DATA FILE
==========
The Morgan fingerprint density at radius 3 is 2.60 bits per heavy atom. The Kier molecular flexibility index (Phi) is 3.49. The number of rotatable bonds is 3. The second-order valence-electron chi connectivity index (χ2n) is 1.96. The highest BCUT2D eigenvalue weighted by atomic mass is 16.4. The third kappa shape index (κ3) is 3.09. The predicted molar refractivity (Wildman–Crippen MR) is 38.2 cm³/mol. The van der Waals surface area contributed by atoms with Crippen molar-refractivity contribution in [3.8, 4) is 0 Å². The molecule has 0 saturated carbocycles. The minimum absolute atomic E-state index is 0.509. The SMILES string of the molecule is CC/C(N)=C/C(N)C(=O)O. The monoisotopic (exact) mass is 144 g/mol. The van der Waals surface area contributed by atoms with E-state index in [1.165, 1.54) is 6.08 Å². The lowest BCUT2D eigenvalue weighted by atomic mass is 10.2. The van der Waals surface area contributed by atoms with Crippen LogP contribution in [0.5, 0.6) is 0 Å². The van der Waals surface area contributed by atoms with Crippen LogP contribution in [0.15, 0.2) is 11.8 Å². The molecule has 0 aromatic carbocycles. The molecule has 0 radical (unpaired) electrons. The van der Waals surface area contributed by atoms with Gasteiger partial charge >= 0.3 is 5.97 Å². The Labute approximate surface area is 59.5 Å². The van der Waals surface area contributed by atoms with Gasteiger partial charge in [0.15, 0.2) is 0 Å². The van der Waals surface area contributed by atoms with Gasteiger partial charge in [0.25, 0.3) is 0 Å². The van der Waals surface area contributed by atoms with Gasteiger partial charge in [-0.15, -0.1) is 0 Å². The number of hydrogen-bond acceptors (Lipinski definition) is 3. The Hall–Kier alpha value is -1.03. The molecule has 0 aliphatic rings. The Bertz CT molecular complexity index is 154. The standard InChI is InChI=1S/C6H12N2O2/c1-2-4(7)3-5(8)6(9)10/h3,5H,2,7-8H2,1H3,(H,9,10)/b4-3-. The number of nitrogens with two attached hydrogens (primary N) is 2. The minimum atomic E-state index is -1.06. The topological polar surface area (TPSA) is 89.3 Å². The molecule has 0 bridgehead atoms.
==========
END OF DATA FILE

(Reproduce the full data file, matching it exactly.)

The Morgan fingerprint density at radius 3 is 2.60 bits per heavy atom. The Kier molecular flexibility index (Phi) is 3.49. The number of rotatable bonds is 3. The second-order valence-electron chi connectivity index (χ2n) is 1.96. The highest BCUT2D eigenvalue weighted by atomic mass is 16.4. The third kappa shape index (κ3) is 3.09. The predicted molar refractivity (Wildman–Crippen MR) is 38.2 cm³/mol. The van der Waals surface area contributed by atoms with Crippen molar-refractivity contribution in [3.8, 4) is 0 Å². The molecule has 0 saturated carbocycles. The minimum absolute atomic E-state index is 0.509. The SMILES string of the molecule is CC/C(N)=C/C(N)C(=O)O. The monoisotopic (exact) mass is 144 g/mol. The van der Waals surface area contributed by atoms with E-state index in [1.165, 1.54) is 6.08 Å². The lowest BCUT2D eigenvalue weighted by atomic mass is 10.2. The van der Waals surface area contributed by atoms with Crippen LogP contribution in [0.5, 0.6) is 0 Å². The van der Waals surface area contributed by atoms with Crippen LogP contribution in [0.15, 0.2) is 11.8 Å². The molecule has 0 aromatic carbocycles. The molecule has 0 radical (unpaired) electrons. The van der Waals surface area contributed by atoms with Gasteiger partial charge >= 0.3 is 5.97 Å². The Labute approximate surface area is 59.5 Å². The van der Waals surface area contributed by atoms with Gasteiger partial charge in [0.15, 0.2) is 0 Å². The van der Waals surface area contributed by atoms with Gasteiger partial charge in [0.25, 0.3) is 0 Å². The van der Waals surface area contributed by atoms with Gasteiger partial charge in [-0.15, -0.1) is 0 Å². The number of hydrogen-bond acceptors (Lipinski definition) is 3. The Hall–Kier alpha value is -1.03. The molecule has 0 aliphatic rings. The Bertz CT molecular complexity index is 154. The standard InChI is InChI=1S/C6H12N2O2/c1-2-4(7)3-5(8)6(9)10/h3,5H,2,7-8H2,1H3,(H,9,10)/b4-3-. The number of nitrogens with two attached hydrogens (primary N) is 2. The minimum atomic E-state index is -1.06. The topological polar surface area (TPSA) is 89.3 Å². The molecule has 0 bridgehead atoms.